return $ ClosureAp cf cx
    ) bs

Now it may often happen that decodeStaticPtr will be called against type StaticPtr Any, or StaticPtr (Any -> c). decodeStatic internally compares TypeReps before producing a result: it compares the TypeRep of the target type against the type found in the SPT. With the above definition of Ap, the TypeReps in general will not match exactly: we will be comparing the Typerep of Any -> c to that of b -> c for some type b. For this to work, we need to carry out TypeRep matching modulo Any. More precisely, we require the following laws (for some Typeable b):

isJust (cast :: Any -> Maybe b) == True
isJust (cast :: b -> Maybe Any) == True

Insofar as Any is an internal compiler type not normally accessible to the user, the above should not compromise type safety.

Alternative 2:

-- Like dynApply, but for things of type Closure a.
dynClosureApply :: Dynamic -> Dynamic -> Dynamic
dynClosureApply x y = error "TODO"

decodeClosure :: Typeable a => ByteString -> (ByteString, Closure a)
decodeClosure = fromDyn <$> dyn
    dyn :: ByteString -> (ByteString, Dynamic)
    dyn ('0':bs) = (do
        DS (sptr :: StaticPtr a) <- decodeStatic bs
        return $ toDyn $ StaticPtr sptr) bs
    dyn ('1':bs) = (toDyn . Encoded <$> decodeByteString) bs
    dyn ('2':bs) = (dynClosureApply <$> dyn <*> dyn) bs

Assuming this proposal for Typeable, it should be possible to implement dynClosureApply in a type safe way, without using unsafeCoerce internally. Otherwise dynClosureApply will have to be part of the TCB.

End of alternatives.

All that remains is to implement unclosure:

unstatic :: StaticPtr a -> a

unclosure :: Closure a -> a
unclosure (StaticPtr sptr) = unstatic sptr
unclosure (Encoded x) = x
unclosure (Ap cf cx) = (unstatic cf) (unstatic cx)
unclosure (Closure cx x) = x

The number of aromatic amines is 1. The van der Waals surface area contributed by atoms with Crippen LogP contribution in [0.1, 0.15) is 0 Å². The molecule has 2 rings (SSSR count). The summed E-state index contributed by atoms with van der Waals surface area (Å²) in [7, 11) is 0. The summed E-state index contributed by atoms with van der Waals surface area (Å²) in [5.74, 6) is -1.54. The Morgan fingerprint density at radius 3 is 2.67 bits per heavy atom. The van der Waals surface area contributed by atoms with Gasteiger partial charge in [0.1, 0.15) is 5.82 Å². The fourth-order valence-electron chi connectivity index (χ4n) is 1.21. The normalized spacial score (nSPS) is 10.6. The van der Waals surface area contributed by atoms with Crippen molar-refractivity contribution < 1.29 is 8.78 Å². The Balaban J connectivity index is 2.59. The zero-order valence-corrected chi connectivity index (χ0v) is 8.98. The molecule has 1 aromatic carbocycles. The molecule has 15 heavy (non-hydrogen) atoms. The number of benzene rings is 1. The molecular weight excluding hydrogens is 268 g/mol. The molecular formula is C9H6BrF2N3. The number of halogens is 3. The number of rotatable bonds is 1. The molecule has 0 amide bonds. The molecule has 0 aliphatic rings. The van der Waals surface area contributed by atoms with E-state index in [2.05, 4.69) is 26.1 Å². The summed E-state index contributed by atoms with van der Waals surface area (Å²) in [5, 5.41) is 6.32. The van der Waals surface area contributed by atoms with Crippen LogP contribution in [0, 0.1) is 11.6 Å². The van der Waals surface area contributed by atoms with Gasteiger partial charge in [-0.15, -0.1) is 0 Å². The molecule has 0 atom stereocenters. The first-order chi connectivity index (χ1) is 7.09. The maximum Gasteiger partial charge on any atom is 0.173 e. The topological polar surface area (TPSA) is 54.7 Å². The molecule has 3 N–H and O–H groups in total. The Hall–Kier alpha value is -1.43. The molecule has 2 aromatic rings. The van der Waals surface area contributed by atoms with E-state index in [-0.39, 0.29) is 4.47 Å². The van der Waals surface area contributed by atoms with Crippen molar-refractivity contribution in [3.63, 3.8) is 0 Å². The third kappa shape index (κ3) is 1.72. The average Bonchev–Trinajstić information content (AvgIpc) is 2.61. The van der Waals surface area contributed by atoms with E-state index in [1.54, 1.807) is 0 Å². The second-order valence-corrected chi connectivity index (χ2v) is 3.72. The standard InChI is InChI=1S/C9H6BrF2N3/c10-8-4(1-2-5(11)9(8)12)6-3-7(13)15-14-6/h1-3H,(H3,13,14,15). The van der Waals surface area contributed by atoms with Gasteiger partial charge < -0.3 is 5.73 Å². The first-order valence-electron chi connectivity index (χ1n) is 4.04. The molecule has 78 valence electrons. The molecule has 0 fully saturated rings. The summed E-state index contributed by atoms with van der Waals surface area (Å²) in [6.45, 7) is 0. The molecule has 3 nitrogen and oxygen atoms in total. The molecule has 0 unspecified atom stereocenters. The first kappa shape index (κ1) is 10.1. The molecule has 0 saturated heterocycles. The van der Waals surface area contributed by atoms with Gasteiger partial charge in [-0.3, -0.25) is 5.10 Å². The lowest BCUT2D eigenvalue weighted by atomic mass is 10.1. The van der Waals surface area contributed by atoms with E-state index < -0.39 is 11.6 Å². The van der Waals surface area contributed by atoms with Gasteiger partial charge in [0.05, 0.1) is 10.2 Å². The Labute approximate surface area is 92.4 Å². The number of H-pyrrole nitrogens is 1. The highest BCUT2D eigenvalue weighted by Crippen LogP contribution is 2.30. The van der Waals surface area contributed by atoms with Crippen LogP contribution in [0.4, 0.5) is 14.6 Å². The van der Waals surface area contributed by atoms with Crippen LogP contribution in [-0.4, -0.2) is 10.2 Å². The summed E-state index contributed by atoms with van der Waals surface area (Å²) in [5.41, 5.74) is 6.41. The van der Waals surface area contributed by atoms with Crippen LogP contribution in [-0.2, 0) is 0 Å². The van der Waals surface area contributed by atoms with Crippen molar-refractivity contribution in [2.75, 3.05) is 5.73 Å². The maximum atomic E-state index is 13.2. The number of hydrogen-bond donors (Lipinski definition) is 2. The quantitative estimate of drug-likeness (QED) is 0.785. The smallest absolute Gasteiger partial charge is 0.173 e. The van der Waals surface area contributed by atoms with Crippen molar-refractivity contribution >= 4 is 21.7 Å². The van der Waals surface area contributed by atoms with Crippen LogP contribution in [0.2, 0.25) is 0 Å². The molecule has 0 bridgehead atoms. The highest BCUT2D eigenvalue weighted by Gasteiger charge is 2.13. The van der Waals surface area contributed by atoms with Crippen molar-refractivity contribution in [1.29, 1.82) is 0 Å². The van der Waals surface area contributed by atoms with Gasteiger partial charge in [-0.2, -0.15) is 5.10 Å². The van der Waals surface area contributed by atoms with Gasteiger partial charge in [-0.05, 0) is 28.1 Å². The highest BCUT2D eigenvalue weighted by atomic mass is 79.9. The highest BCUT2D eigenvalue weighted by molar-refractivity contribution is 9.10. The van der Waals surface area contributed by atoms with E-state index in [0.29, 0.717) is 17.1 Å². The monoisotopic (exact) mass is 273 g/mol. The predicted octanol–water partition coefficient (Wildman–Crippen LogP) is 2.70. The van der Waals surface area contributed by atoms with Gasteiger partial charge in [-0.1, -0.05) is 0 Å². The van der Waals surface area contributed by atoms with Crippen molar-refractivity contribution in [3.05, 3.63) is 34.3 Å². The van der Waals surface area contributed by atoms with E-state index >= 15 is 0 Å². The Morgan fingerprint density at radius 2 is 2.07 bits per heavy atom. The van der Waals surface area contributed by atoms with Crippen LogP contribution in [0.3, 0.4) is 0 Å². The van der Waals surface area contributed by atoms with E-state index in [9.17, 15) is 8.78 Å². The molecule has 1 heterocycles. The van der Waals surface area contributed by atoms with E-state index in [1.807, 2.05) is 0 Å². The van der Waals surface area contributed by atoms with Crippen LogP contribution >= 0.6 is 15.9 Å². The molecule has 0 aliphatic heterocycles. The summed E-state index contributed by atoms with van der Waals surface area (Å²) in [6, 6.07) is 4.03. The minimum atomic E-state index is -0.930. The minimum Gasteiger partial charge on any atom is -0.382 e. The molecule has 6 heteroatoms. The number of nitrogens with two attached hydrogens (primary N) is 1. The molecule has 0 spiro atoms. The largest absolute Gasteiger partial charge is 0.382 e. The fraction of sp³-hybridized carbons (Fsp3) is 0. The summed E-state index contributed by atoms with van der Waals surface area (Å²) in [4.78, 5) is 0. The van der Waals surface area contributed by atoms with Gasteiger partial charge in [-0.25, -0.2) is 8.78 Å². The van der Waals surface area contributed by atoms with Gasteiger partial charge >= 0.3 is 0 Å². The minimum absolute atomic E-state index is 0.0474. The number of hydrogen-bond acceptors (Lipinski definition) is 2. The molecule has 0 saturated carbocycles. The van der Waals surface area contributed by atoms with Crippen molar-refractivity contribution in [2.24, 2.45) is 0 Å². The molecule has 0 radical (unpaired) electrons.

Alternative 1:

  • requires a Typeable instance for Any.
  • requires type casting modulo Any.
  • Potentially faster: dynamic type checks done only once per StaticPtr in decodeClosure.
  • Makes decodeClosure part of the TCB.

Alternative 2:

  • Can be be implemented outside the TCB, but requires the Typeable proposal to do so.
  • Potentially slower: dynamic type checks at every Ap node when doing unDynClosure.

About performance

In the case of monomorphic functions, there need be no TypeRep sent over the wire in the scheme presented above, yet we still preserve type safety. TypeReps bloat the messages sent on the wire, so their absence can only be a good thing for performance. That said, we anticipate that even the dynamic type checks performed by decodeStatic can be detrimental for performance. For this reason, there ought to be a

unsafeDecodeStaticPtr :: ByteString -> (ByteString, StaticPtr a)
unsafeDecodeClosure :: ByteString -> (ByteString, Closure a)
unsafeDecodeClosure = ... unsafeDecodeStaticPtr ...

that perform no dynamic type checks. This of course may come at the cost of some type safety, but only if the user somehow writes something equivalent to decodeClosure (encodeClosure (x :: Closure a)) :: Closure b, or if the remote side crafts devious applications of two closures of incompatible type. In high performance settings, one can often make the simplifying assumption that peers can be trusted, so this should not be a problem in practice.


It appears possible to implement a language extension first proposed in the original Cloud Haskell paper in a way that supports polymorphic types - a feature that was not considered in the paper. Furthermore, the proposal in the original Cloud Haskell paper compromised type safety since it allowed deserializing Closures at arbitrary type, while this proposal adds extra safety yet still making it possible to use a backdoor for performance.

What's the trusted code base (TCB) that you need to trust in order to guarantee type safety? GHC of course, but not only. This language extension adds one new primitive function to GHC. But one needs to also trust decodeStaticPtr, and that's it. Note that if decodeStaticPtr is implemented in terms of Binary, then Ideally one would only have to trust GHC and its standard libraries, and have dynamic-closure be part of the standard library. But in any case dynamic-closure depends on at least binary in order to do its work, which it would be undesirable to pull into base, so is best kept separate from GHC.

Last modified 5 years ago Last modified on Oct 30, 2014 9:50:50 AM